Don turned 65 in October 2007 and thoughts of wanting to retire and travel more began to take precedence over his former enthusiasm for his work as a private-practice neuropsychologist. However, because of some very poor financial decisions we’d made a couple of years earlier he was not in a position to retire, so he recommitted himself to continuing to work until he was 70. By May 2011, now 68, he was almost at the end of his tether. He had begun experiencing problems with his heart and with his mental abilities. He had no enthusiasm left for his work, but could not see a way out of the dilemma: continue to work to maintain our current lifestyle and do a little travelling, or retire and live a very restricted life with little or no opportunities for travel. He was feeling constantly worried and anxious about money and financial security.
Don went to see a counselor and she suggested that he read Julia Cameron’s book, “The Artist’s Way” and begin the exercise of “Morning Pages”, which involves writing three pages every morning immediately after waking up, of whatever comes to mind. The purpose of this exercise was to put on external speaker, as it were, everything that was troubling him. On the second day of writing Don wrote “As I look back on the past few months I see that I’ve been in a place of despair and hopelessness without realizing that the depths of despair and hopelessness about the future have tainted my every waking and sleeping moment and have caused my body, heart and mind to malfunction.” On the third day of writing he came up spontaneously with an alternative solution to working forever to pay the mortgage: sell everything, invest the money that we would realize from the sale of our home, and go travelling until those funds run out, and after that start spending our retirement savings. When he told Alison about this she was immediately enthusiastic about the idea. As Don wrote “By the time we’ve spent all of it (in 10 years or more) we’ll have both written best-selling books and be living in a beautiful home by the ocean.”
So that’s what we did: we put our beautiful apartment on the market. It sold quickly, right at the peak of the Vancouver housing market that year, and we made more than we’d originally expected after paying off the mortgage and other debts. We sold our car and sold or gave away most of the rest of our possessions. It was an amazingly freeing experience. By September 2011 we had put our few remaining possessions into a 500 cubic foot storage unit and were ready to begin travelling in earnest. That fall we went to Italy and Spain. For the first time Don didn’t worry about how much we were spending, we just wanted to have the best possible time.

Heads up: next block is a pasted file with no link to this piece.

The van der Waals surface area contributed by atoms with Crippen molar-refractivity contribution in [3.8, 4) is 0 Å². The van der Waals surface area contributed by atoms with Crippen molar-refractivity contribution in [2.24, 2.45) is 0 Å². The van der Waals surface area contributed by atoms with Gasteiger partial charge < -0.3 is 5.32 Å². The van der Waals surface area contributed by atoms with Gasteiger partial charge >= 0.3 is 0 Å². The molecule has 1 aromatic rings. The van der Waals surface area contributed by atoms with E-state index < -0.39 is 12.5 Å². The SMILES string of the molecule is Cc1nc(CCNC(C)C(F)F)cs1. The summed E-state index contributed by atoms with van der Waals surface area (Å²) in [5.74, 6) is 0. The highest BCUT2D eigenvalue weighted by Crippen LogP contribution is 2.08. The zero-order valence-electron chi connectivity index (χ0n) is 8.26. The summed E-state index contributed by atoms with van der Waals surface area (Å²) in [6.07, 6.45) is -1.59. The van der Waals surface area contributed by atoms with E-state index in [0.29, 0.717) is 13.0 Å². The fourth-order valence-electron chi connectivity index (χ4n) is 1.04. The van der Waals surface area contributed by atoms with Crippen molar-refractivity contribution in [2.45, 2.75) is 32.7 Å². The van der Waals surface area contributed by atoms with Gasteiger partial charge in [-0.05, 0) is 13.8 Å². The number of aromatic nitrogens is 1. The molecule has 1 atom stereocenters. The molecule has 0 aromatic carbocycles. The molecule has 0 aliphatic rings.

We had similar bucket lists, places we’d always wanted to see: Italy (especially Tuscany), spending an extended period meditating at Ramana Maharshi’s ashram in Tiruvannamalai, India, and exploring the island of Bali. We did all of these things and more in the first six months of our travels after we sold our home.
In the past two and a half years since we became nomadic we’ve also been to Sweden, made another trip to India, traveled all through Southeast Asia (including Thailand, Cambodia, Laos, Vietnam and Myanmar), traveled around Australia, spent a few months in a seaside village in Mexico, and are currently spending six months travelling through South America, including Argentina, Chile, Bolivia, Peru, and Ecuador.
The greatest gift in all of this travelling has been the inner growth that has come about for both of us. Travelling all the time has taught us to be much more flexible in our thinking and much more accepting of whatever happens, regardless of the consequences. It has also given us a much greater trust in the wisdom of the universe: to trust that we are always being guided to whatever is next. The more we travel the more we appreciate that unseen hands are supporting us the whole way, and so we live by intuition, feeling the way by the tips of our fingers. We’ve learned the miracle and power of gratitude. We’ve learned that people are the same the world over and that openheartedness is almost always responded to with openheartedness.